‘It was intimidating and humiliating to be confronted by police’
First, police officers in Dorset, England, ordered a street preacher to shut up.
Then they physically manhandled him.
Now they’ve paid him more than $1,600 in damages.
The incident took place April 22 at the height of COVID restrictions when Dominic Muir, 44, the head of New Believe and Jesus Fields Christian ministries, was standing in the back of his pickup truck on mostly deserted streets in Blandford Forum town center in Dorset, according to the U.K. charity Christian Concern.
He was singing and then started preaching.
Within minutes, he was approached by a police officer who said, “I am going to have to move you on.”
Muir insisted he had right to preach in public, but the officer said, “I am going to need you to produce some paperwork to say that you are allowed to do that here.”
When Muir continued preaching, the officer waited a few minutes, then shouted, “Time’s up!” and clambered up on the truck and grabbed Muir.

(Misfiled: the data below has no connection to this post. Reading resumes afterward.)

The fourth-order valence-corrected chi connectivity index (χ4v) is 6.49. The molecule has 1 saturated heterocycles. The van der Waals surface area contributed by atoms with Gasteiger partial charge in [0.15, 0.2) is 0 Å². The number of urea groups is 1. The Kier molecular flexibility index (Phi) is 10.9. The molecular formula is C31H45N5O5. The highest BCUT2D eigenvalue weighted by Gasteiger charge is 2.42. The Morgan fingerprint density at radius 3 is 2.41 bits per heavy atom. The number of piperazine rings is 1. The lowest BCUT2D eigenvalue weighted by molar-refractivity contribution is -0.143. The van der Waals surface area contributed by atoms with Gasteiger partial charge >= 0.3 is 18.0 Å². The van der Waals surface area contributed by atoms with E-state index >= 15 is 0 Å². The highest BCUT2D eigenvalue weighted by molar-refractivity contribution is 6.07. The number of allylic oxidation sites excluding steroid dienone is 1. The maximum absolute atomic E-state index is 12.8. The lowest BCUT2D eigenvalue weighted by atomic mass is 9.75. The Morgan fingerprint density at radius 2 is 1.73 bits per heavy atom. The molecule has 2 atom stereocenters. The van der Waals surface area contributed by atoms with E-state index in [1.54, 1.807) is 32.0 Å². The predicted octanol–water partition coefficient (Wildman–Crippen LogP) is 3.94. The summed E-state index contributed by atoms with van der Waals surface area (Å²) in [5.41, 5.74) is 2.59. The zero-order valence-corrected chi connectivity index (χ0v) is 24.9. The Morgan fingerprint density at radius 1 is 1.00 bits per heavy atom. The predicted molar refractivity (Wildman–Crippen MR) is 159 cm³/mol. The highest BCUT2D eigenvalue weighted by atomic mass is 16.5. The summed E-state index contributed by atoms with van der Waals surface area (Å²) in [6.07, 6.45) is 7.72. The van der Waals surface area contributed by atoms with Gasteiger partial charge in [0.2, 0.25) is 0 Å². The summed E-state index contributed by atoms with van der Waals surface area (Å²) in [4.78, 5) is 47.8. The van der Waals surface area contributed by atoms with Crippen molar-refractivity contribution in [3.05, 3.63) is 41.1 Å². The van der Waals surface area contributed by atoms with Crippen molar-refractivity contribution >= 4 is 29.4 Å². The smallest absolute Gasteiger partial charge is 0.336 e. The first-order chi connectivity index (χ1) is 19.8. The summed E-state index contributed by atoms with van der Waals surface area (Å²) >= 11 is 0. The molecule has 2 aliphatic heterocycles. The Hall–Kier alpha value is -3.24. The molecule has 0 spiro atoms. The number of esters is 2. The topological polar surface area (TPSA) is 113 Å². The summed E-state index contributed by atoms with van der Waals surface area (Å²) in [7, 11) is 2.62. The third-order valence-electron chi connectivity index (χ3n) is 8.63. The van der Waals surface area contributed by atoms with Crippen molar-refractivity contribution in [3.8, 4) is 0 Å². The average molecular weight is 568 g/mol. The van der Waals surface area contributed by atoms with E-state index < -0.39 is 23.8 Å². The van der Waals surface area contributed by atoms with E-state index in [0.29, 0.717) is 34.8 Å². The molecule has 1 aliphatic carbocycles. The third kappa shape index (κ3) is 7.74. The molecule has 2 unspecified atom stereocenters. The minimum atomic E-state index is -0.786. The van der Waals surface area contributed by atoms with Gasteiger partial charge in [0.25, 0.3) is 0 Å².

Muir convinced the officer to let go of his arm, then he packed up his equipment and left.
“During the course of the lockdown, Christian ministry in general was treated as non-essential by the U.K. government, which led to a wave of police clampdowns on street preaching, and even some Christian homeless ministries,” Christian Concern said. “Following the incident, Dominic sought help from the Christian Legal Centre, which assisted him with a pre-action letter to the Chief Constable of Dorset Police, seeking compensation for the police assault.”
The letter noted the COVID regulations did not prohibit the right to free speech.
“In response, Dorset police have now admitted that the officer acted unlawfully, and have paid £1,250 in damages and costs,” the report said.
Muir said: “It was intimidating and humiliating to be confronted by the police in this way and treated as a potential criminal. I have no doubt that if I had continued to preach or sing, I would have been handcuffed, arrested and taken to the police station.”
Andrea Williams, chief executive of the Christian Legal Centre, said: “Christian ministry in church or on the street should never have been deemed as ‘non-essential’ nor as a problem which needed to go away during lockdown. This must never happen again. Dominic Muir had not broken lockdown restrictions. He was singing and preaching about the hope of Jesus Christ on the back of his truck at a time of great uncertainty and need for many.”